Do the Directors of the Symphony and The Performing Center realize how bad Davies Hall is and, if so, are the consequences going to be drawn?

Does the public have an inkling that its hearing and its perception of sound in general are being poorly served and even adversely affected by attending concerts in this hall?

Most citizens of San Francisco could not care less about this seemingly remote problem in an activity which they perceive as having little pertinence to their lives. But it is the finer classical musical arts that set the tone for any cultural aspects of society and filter down through every aspect of the life of a city like San Francisco. They represent an epitome of human achievement and of possibilities of human expression to which all else is compared and which influence the powers of discrimination of the whole society at all levels.

Few people care about racing cars, Rolls Royces, or experimental "perfect" cars, with ideal performance in all parameters, from safety to creature comforts and instrumentation. But everyone can be happy that those examples exist, as our own mass-produced autos would not be the same without them and they serve as the comparison by which consumer automobiles are designed and judged. Without them the auto market would be a complete gray area of chaos. That is exactly what is now the case in the music field and what is coming to pass in San Francisco and many other cities that suffer from the present epidemic of bad concert halls.

A major concert hall serves exactly the same function for the overall quality of life as those epitomes of automotive design serve for the design and evaluation of mass-produced automobiles. Because it often feels alone in realizing the critical importance of the acoustics of our community's leading concert hall, The Anstendig Institute is taking its knowledge of the problem extremely seriously. To date, no one has openly admitted the problem and commissioned the necessary engineering for a clear idea of exactly what is necessary to correct the hall and what the approximate costs will be. Because it is not hindered by bureaucratic considerations and can move faster on such matters than the larger organizations involved with the hall, The Anstendig Institute has decided to do just that---as a service to its community and to humanity in general. The Anstendig Institute has organized the necessary funding and has retained Mr. Cotter to make such a formal study.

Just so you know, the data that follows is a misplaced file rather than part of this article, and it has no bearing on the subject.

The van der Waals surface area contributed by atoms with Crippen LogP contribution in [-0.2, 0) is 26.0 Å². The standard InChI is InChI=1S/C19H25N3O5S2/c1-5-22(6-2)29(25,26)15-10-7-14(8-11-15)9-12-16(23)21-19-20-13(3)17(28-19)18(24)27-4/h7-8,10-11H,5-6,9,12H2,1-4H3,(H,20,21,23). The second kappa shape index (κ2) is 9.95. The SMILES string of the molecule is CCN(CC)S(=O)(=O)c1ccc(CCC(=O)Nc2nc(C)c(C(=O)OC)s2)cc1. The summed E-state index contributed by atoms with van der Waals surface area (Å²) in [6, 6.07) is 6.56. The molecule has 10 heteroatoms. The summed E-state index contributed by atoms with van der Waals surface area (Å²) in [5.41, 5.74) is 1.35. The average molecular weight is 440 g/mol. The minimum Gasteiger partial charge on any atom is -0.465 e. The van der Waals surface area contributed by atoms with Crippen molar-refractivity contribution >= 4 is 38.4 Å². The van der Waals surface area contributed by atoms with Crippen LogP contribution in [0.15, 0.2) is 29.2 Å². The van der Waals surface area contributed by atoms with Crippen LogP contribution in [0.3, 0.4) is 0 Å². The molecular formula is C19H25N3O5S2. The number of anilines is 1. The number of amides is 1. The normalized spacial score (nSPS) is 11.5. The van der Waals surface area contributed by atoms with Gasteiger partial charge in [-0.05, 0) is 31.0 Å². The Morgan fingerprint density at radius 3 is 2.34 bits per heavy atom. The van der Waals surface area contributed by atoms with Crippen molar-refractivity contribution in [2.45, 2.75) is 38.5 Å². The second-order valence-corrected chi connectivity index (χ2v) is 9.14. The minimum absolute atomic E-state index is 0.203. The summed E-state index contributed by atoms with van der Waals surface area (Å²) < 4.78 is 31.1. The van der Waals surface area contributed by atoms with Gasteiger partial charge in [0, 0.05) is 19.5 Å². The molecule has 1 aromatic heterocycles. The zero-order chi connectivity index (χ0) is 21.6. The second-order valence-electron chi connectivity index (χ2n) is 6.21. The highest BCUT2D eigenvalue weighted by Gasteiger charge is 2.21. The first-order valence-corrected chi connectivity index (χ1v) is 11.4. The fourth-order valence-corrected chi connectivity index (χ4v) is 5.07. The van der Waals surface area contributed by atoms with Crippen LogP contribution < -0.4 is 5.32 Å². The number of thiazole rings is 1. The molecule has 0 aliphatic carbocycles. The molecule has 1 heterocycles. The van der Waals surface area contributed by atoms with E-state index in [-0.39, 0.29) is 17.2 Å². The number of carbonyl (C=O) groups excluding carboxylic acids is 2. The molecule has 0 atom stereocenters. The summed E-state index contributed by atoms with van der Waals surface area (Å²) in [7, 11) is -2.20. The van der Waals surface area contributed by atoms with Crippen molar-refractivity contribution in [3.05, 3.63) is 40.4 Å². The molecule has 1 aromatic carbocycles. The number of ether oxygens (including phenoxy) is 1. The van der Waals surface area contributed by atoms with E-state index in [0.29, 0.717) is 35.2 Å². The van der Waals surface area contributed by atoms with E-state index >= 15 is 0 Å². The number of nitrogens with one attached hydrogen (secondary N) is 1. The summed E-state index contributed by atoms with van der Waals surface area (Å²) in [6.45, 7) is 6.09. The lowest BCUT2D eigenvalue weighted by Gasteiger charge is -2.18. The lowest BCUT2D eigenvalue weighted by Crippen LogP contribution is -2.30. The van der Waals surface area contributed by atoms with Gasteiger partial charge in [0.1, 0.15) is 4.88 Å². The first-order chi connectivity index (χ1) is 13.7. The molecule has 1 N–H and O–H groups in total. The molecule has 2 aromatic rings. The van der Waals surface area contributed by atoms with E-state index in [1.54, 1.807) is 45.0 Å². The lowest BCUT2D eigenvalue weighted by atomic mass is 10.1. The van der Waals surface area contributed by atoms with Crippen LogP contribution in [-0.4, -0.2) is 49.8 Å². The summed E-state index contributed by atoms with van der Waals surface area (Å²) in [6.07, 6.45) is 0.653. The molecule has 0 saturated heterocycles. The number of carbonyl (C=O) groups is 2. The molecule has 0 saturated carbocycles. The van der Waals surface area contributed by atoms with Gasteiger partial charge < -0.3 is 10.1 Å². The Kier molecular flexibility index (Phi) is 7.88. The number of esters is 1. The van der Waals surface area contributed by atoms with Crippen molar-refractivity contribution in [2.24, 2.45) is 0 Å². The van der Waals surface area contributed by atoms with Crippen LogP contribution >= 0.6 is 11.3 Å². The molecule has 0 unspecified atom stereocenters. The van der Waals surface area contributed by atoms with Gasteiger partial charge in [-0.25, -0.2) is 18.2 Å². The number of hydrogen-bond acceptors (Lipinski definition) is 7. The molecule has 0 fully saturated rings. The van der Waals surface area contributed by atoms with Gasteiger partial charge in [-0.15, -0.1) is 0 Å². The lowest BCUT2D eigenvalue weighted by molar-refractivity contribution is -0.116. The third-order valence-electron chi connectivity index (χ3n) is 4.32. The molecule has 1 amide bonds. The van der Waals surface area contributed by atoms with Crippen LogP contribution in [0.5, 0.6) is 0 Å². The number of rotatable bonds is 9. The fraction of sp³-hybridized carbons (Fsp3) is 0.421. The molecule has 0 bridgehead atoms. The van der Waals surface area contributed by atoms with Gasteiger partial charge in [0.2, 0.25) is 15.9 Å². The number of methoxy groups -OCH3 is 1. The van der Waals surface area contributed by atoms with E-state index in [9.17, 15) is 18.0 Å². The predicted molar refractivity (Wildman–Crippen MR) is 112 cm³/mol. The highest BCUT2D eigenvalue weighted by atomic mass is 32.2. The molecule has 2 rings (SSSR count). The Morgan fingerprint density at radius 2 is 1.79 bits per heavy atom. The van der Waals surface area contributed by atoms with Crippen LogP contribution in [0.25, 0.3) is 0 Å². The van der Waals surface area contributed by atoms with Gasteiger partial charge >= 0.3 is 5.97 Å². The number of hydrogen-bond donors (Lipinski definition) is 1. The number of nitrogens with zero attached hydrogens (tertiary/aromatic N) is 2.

The world is plagued by one unresolved acoustical disaster after the other. Somewhere, at some point in time, it is necessary to pursue the problems to a complete solution in at least one hall.




The Anstendig Institute is a non-profit, tax-exempt, research institute that was founded to investigate stress-producing vibrational influences in our lives and to pursue research in the fields of sight and sound; to provide material designed to help the public become aware of and understand stressful vibrational influences; to instruct the public in how to improve the quality of those influences in their lives; and to provide the research and explanations that are necessary for an understanding of how we see and hear.